Getting a new hardware business off the ground is notoriously the ‘boss level’ of startup ventures; the barriers to entry and the sheer capital outlay required to launch a new physical tech product have made it an historically tough proposition.
Long-time collaborators and Nuheara co-founders, Justin Miller and David Cannington, raised their concept for a wireless earbud that could also operate as a hearing assistance device inside the San Francisco-based tech incubator Wearable World Labs.
“We were surrounded by other companies all trying to bring themselves to market,” Mr Miller explains.
“As a hardware business it is very difficult to attract capital, and if you’re going to build a hardware business you need your money up front,” he says. “It’s not something you can bootstrap like a software company.”
A large portion of that cohort was – and still is – interested in the crowdfunding model, particularly when it comes to hardware.
So, after raising A$3.5 million through its initial public offering and becoming the first ever wearable tech to list on the ASX in March 2016, Nuheara then made the unusual decision to also launch a campaign on Indiegogo the following month.
“I think we were the first ASX-listed company to run a crowdfunding campaign,” Mr Miller said. “Which was really interesting because the crowdfunding campaign is live and so is the share price.”
He says the result was that ASX investors were able to see a real-world demand for the product as Indiegogo sales rapidly increased. Ultimately, the Indiegogo campaign raised more than $1 million in advance orders and was, at the time, one of the most successful crowdfunding campaigns on the platform.
The success of the campaign was a real vindication for Cannington and Miller who felt sure there was a broad market for a wearable that occupied the interstitial space between formal hearing aid and everyday earbud.
“Around 2005 I stepped back from my previous company [Empired] and I had seen some IP that was being developed at some Australian universities focused on industrial hearing,” Mr Miller explains.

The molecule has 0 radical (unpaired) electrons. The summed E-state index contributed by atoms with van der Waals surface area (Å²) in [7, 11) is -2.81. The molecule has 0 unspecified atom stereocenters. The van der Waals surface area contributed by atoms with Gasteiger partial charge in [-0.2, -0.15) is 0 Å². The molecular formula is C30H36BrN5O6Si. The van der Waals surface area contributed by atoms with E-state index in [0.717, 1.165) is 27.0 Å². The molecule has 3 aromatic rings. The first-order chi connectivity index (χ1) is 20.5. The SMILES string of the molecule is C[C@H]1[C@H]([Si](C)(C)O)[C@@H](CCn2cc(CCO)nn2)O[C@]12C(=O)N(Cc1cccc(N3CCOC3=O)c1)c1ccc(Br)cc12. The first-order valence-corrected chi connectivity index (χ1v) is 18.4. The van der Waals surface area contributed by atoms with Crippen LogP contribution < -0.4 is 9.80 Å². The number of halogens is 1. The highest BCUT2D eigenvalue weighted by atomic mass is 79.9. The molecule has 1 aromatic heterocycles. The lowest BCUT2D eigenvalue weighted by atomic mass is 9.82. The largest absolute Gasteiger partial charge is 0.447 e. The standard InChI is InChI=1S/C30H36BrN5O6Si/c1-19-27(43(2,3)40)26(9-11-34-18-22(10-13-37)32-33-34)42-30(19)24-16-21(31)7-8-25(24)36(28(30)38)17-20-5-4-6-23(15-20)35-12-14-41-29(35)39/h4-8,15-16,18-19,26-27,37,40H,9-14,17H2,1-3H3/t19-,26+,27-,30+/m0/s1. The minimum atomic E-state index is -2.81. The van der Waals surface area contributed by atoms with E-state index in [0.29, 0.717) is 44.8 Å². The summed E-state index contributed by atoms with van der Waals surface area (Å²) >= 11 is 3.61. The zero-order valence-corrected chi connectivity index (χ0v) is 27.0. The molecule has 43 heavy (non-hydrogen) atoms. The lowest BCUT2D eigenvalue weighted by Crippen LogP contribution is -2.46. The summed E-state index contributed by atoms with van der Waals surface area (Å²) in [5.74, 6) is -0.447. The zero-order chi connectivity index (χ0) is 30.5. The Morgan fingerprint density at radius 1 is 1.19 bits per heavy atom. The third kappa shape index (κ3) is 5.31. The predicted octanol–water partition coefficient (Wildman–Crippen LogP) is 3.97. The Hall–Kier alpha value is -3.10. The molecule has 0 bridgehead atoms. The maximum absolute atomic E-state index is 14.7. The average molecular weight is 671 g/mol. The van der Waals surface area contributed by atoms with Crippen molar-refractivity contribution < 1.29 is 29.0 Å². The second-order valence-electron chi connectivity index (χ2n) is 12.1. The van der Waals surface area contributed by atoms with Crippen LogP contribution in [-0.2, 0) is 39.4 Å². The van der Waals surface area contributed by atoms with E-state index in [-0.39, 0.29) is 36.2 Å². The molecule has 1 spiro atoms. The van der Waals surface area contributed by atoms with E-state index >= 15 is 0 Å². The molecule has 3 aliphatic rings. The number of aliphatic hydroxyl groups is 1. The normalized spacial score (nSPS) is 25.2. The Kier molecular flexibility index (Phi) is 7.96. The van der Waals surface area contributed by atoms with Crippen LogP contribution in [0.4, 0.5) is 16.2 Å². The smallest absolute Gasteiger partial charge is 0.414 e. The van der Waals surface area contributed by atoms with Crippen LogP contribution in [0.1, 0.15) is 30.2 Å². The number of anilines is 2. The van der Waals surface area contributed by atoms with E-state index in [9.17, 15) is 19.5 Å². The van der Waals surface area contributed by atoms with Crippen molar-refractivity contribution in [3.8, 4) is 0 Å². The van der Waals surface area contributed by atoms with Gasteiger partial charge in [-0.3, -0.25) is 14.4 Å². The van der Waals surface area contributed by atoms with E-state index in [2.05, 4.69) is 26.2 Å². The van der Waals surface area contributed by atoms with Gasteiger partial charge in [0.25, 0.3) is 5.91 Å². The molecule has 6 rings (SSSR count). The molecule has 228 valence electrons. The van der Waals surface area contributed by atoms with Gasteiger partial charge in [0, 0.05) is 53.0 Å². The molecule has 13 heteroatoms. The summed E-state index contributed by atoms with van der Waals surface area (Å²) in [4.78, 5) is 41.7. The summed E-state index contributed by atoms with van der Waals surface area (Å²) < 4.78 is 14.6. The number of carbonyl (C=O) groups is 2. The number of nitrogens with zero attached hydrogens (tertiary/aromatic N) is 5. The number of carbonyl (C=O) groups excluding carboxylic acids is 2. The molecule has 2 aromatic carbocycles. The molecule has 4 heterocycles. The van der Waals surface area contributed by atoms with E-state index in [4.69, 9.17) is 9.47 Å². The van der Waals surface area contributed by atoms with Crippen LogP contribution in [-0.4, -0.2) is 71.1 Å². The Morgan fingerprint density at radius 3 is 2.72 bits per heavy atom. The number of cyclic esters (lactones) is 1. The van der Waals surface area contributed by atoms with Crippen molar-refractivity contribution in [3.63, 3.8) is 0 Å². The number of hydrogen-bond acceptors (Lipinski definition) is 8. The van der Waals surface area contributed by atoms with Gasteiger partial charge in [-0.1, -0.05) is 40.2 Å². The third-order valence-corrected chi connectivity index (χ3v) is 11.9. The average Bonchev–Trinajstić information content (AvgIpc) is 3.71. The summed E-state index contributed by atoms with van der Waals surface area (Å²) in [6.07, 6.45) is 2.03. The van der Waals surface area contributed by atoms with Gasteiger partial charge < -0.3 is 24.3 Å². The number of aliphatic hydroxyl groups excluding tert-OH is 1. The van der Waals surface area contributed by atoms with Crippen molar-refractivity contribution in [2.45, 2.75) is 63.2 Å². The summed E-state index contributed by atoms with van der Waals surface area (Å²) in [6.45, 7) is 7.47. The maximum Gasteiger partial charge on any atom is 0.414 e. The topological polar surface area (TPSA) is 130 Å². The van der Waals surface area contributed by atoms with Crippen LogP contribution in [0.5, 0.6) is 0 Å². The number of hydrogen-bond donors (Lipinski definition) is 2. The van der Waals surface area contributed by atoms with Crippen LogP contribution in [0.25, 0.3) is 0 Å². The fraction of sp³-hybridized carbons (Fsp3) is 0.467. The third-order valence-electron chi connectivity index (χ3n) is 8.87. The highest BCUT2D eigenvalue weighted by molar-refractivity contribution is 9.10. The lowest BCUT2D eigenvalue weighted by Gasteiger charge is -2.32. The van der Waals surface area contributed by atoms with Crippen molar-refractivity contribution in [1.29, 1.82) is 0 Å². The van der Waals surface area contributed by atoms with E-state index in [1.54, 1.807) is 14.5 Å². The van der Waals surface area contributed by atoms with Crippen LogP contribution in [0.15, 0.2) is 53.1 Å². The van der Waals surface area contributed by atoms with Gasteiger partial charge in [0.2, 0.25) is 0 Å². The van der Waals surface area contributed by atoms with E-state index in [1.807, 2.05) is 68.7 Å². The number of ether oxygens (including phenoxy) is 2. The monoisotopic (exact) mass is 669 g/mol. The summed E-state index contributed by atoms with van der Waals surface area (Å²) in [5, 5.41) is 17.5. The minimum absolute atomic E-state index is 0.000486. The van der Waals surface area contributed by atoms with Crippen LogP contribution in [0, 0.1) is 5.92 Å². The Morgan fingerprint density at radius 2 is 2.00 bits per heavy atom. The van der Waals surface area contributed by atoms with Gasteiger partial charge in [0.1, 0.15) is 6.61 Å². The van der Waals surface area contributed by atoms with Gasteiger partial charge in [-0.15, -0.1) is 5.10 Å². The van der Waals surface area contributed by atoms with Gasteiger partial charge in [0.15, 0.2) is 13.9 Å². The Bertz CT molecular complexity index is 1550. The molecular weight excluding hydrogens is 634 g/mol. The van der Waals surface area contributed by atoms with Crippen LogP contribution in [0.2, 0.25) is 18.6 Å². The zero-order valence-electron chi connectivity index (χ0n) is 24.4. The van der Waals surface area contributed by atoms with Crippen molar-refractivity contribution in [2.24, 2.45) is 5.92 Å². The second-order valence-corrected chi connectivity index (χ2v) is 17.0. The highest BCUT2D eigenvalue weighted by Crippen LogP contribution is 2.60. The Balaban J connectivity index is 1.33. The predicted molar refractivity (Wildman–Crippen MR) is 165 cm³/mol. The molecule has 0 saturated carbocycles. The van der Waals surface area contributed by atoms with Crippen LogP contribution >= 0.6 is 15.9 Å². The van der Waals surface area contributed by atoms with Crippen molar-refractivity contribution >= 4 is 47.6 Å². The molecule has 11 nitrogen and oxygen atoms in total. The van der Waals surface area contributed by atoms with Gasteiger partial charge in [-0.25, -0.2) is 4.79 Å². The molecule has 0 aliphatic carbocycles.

That technology was incorporated into a headset product retailing under the brand name Sensear that is widely worn by people working in noisy industrial environments like mining, airports – even the US Marines. It filters out heavy machine noise whilst still allowing people to hold conversations.
“We would put one of our Sensear products on someone in one of these work environments and we would always get the same reaction,” said Mr Miller.
“Most of them have some form of industrial deafness and they’d say: ‘Wow! How do I get one of these for a restaurant?’”
Research suggests one in six Australians are currently living with some form of hearing loss, a number expected to rise to one in four by 2050. One study suggests that in well over a third of these cases the hearing loss is related to noise exposure.
“I started to think: I’ve been hearing this for a decade, is there a gap in the market? And there was a massive gap. Most people suffering some form of hearing loss have yet to do anything about it. And a lot of that’s to do with accessibility and affordability. The long and short of it is the average age of a hearing aid wearer is 72 yet we start losing our hearing at about 35.”
Aside from the price of hearing aids, which typically cost thousands of dollars, there is also the stigma associated with the wearing of hearing devices as well as the tendency to think “I’m not that bad yet”.
The Nuheara IQbuds²MAX retail for $399 and Mr Miller says that increased competition in the premium “true wireless” earbud space has really helped to normalise both this price-point and the wearing of in-ear devices in public spaces.
“Seven years ago, we were pioneers in the ‘hearable’ space but we were also pioneers in the wireless earbud space. We couldn’t have anticipated how ‘normal’ wireless earbuds have become.”
Nuheara automated the hearing test protocols that would usually be conducted in a clinic and customers are prompted to run a clinically validated audiogram through the device as part of a standard set up.
“We are the first product in the world to have a clinically validated hearing assessment embedded into the product.”
Up until this point Nuheara has refrained from calling itself a medical device due to the regulatory complexities involved but only this month began clinical trials.
“We’re well into the depths of proving ourselves as a clinical device now and that’s just a natural evolution of the business,” Miller says.
Nuheara products are also registered with the National Disability Insurance Scheme for use by customers with hearing sensitivities associated with autism spectrum disorder.
Nuheara is a finalist for the InnovationAus Awards 2021 in the Wildcard category.
Do you know more? Contact James Riley via Email.